Making Decisions When Nothing Is ‘Set in Stone’
Before internet publications, printing allowed time to verify details before the information hit the page. When a mistake in print was made, it was usually followed by a retraction or correction- with an overt apology or implication of regret for the error. When things get iffy is when a fact can be considered true – until it is subtly changed when some proof arises that the fact is not solid.
The situation recalls George Orwell’s “1984,” where some unseen government decision-maker fabricated which country was the ally and which the enemy. The enemy yesterday could be today’s ally. And, everyone was brainwashed to believe the thought of that moment, which could change multiple times on a given day.
Manipulation of information to influence public opinion with falsehoods is a crime. Today, cybercrimes abound, which leaves much of information in question. Can we trust the information? What can we believe so that we can make an informed decision?
Verifying the Truth – Or Can We?
Anyone who studied middle school science might have learned about the scientific method. Test things and follow the details until you arrive at a conclusion. With the advent of the internet and the massive volume of materials available, that becomes harder to do. People tend to find sources they trust and believe them.
What happens when cybercrimes subtly change reality with just enough of a hint of facts so that the fiction being spread seems to be believable? Whenever media con artists explain how they do their best work, the master always says to stay with the truth as much as possible so it’s harder to be caught in a lie. Cunning cybercriminals tempt us with just enough of the truth to make us swallow the fictions.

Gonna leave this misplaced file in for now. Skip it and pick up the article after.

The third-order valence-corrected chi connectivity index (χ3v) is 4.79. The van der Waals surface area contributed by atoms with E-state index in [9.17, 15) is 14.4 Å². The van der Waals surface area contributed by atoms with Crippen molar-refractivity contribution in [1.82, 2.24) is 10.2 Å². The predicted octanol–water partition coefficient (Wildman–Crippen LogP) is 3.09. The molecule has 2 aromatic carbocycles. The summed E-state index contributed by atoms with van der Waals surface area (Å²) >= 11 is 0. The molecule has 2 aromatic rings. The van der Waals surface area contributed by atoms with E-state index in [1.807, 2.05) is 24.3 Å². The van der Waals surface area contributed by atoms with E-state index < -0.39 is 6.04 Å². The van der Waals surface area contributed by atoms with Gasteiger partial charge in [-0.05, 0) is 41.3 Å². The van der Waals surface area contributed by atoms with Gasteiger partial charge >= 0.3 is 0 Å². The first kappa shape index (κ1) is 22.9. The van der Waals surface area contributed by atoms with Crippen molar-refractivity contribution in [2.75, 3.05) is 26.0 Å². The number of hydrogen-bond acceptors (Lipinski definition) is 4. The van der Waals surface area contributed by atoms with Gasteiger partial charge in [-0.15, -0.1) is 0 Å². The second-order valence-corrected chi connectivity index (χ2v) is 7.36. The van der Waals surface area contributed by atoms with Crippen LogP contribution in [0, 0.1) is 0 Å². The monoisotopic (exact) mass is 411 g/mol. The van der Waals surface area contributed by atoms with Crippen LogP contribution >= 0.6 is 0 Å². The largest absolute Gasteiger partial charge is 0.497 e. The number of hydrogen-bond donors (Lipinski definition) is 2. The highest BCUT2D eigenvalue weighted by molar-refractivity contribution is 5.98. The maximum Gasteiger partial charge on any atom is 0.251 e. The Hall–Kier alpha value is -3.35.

Separating the Fake News From the Real
Things move quickly in the cyberworld. Leaked documents tell us the real information, but people who spread the reality have broken the law. Government claims become suspect.
Using anti-malware and antivirus protection might weed out some of the grossest falsehoods, but when they are perpetrated everywhere, how do you decide? It’s like the old party game of telephone, where someone shared a secret and by the time the tenth person heard the secret it had grown to epic proportions and changed completely.
Taking a moment to step back and questioning the likelihood of the truth takes time. What we can only trust is that the truth can – eventually – come out, if only with anti-propaganda and fact-checking to combat the falsehoods.
Can the “good guys” win? We’d like to hope so, but time, money, and the truth are not as easy to verify as they used to be. And, years later, you might discover what you thought the truth was kept secret to protect some special interest.
Protecting Your Sources and Your Equipment
If, for years, you’ve been reading information from sources you trust, make sure your digital sources are connected to the correct URLs. With spamming, phishing, and other digital scams, making sure you have the right connection is important. The “fake” information can look so real!
Also, protecting your own hardware and software is paramount. A security consultant who teaches at a university said that even your printer can become the repository for malware that can affect your entire computer system. It might take replacing whole systems and starting from scratch – or a highly rated security consultant or firm – to create a system that is more secure.
As a businessperson, using software and hardware to keep your documents and data intact and invulnerable is nearly impossible. However, using sensible approaches, like limiting business equipment to business-only use, checking connections with business trading partners and sources, and installing the most highly-rated anti-malware and antivirus protection is essential.
The cybercrime that spreads falsehoods can make us trust no one or anything we learn. But, trying to debunk every bit of “fake news” is time-consuming and exhausting. Instead, use precautions and take what you read with a giant grain of salt.